It’s funny when you realise that there is a fine line between living and self-destruction. Speeding along between cars late at night- there’s no one to stop me, no one around to see that it wasn’t an accident, if you turned the handlebars on purpose, simply to see what would happen. Sometimes I find myself tempted to put my foot down mid-ride and watch the world flip and terrify itself. If I wanted to, I could implicate a high-speed collision. All it takes is one flick of the wrist. It’s funny how fragile life is on the edge.
A beautiful friend bought for me this notebook they found entitled “21 Days to Change a Habit”. It features spaces to write goals to achieve everyday, with check boxes, and a self-assigned reward for achieving those goals. I thought I would write about the effects of this upon my personal learning and goal maintenance. I also believe that the nature of my assigned rewards will change. Even though the goals may be petty- its interesting to note the effect that small changes have.
This week will begin today, on a Wednesday- and if I can stick to my goals for the rest of the week I will get my reward- just to kick things off.
1// NO SUGAR
2// NO DIET COKE
3// EXERCISE 4 TIMES A WEEK
4// POSITIVE THOUGHTS (3 A DAY)
5// ONE SELFLESS ACT A WEEK
7// TAKE CUTLERY/GLASSES BACK TO KITCHEN (FOR MUMMA)
8// TIDY CLOTHES- DO LAUNDRY
1// One meal of desired food
2// Sugar-free Redbull/Redbull and Vodka
3// One item of clothing
4// One makeup/beauty product
5// Forgive yourself
Perhaps I can post my 3 positive thoughts here… for myself to read.
It’s interesting how a mantra can mean so much to you at a certain point in your life, but mean nothing to you at another. Words which gave you such confidence and inspiration mean nothing in the present context. Maybe they were such a confidence for you because they confirmed your denial and allowed you to remain where you weren’t happy.
It’s funny how most people studying Psychology, especially those who are interested in Clinical Psychology, are mostly pretty emotionally and psychologically damaged. It’s strange that the same thing that attracts people to studying the mind and to seek helping people as a career, is the same thing that causes people to need to be helped.
Does that make someone more able to understand and empathise with the needs of the patient, given that they have experienced or felt something similar in their own lives?
More than half of my classmates are, or have been on antidepressants, have had some kind of drug or eating problem, and have parental conflicts or deaths.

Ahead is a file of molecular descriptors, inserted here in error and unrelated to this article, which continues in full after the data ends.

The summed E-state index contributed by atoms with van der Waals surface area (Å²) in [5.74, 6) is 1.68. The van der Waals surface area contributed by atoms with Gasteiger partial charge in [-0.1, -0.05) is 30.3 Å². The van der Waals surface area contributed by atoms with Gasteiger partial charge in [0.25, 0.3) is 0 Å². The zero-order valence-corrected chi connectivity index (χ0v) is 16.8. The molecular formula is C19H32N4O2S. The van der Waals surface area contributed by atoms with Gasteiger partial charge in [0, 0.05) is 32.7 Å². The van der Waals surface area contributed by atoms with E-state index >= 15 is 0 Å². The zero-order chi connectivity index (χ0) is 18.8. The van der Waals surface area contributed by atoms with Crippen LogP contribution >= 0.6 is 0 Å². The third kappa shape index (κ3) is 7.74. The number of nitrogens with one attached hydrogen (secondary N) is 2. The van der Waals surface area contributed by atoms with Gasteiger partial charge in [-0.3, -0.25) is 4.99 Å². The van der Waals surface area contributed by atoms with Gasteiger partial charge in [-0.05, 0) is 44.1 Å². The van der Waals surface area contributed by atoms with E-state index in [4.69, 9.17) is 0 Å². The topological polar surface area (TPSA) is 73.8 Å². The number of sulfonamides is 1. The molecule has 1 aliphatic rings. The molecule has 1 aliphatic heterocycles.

I would not say that people study Psychology in order to figure themselves out, only that the amount of time people with psychological problems spend inside their heads, lends very well to the study of what goes on in there, and how you can help someone else like you do for yourself, or someone did for you.
If soul-mates are supposed to be together, does that mean that your soul-mate will be someone who treats you right? If you’re meant to fight forever to be with that person, are they supposed to fight back? There comes a point where you have to understand that that person either doesn’t want to be with you, or is incapable of being good for you, regardless of the existence of love or how much you know your souls are aligned. It’s such a misguided message to send to people that if you love someone you should stop at nothing to be together. There is a difference between big love and happiness, in some circumstances.
I wonder if the concept of soul-mates encompasses happiness and big love in one neat package? And those experiencing big love without life happiness have not even dipped their foot in the water yet? What happens if you make a life with someone, and you’ve not yet had your serendipitous experience?
I hate to think that I would become jaded at the idea of new love.
I wish to be vulnerable, I wish to crave, and I wish to love again, someday.
It seems that so much of life is about balance. We must balance our work-life and home-life, what we want and what others want, what our body wants and what our mind wants. Without balance, we spin out of control, or become so incredibly boring or self-deprecating that we no longer are living in harmony with ourselves. Balance represents strength, and power, and peace. While it seems it would take more strength to give up drinking, or late night partying to achieve mental and physical health, it in fact takes more strength to enjoy it in appropriate moderation such that you don’t lose yourself in the process. If it’s something that you enjoy, that has a few negative consequences, enjoy it in moderation.
As “the late prophet Bill Hicks” said- "I tried drugs once….and i had a really good time! Never beat anybody, never raped anybody, never robbed anybody, never lost… one fucking job and went about my day…. sorry."
If you live in fear of even experiencing small amounts of what you enjoy, you’re not really living.
Balance is also required in social relationships. How can you live your life purely based upon the desires or needs of another? If you lose yourself- or start guarding your behaviour for the sake of another- you’re not in the relationship that you think you’re in. Friendship or otherwise.
Strength is as much a mental metaphor as it is a physical attribute. Strength to give up your pride, strength to have fun without losing the plot, and strength to live your life the way you see fit. And with strength, comes balance.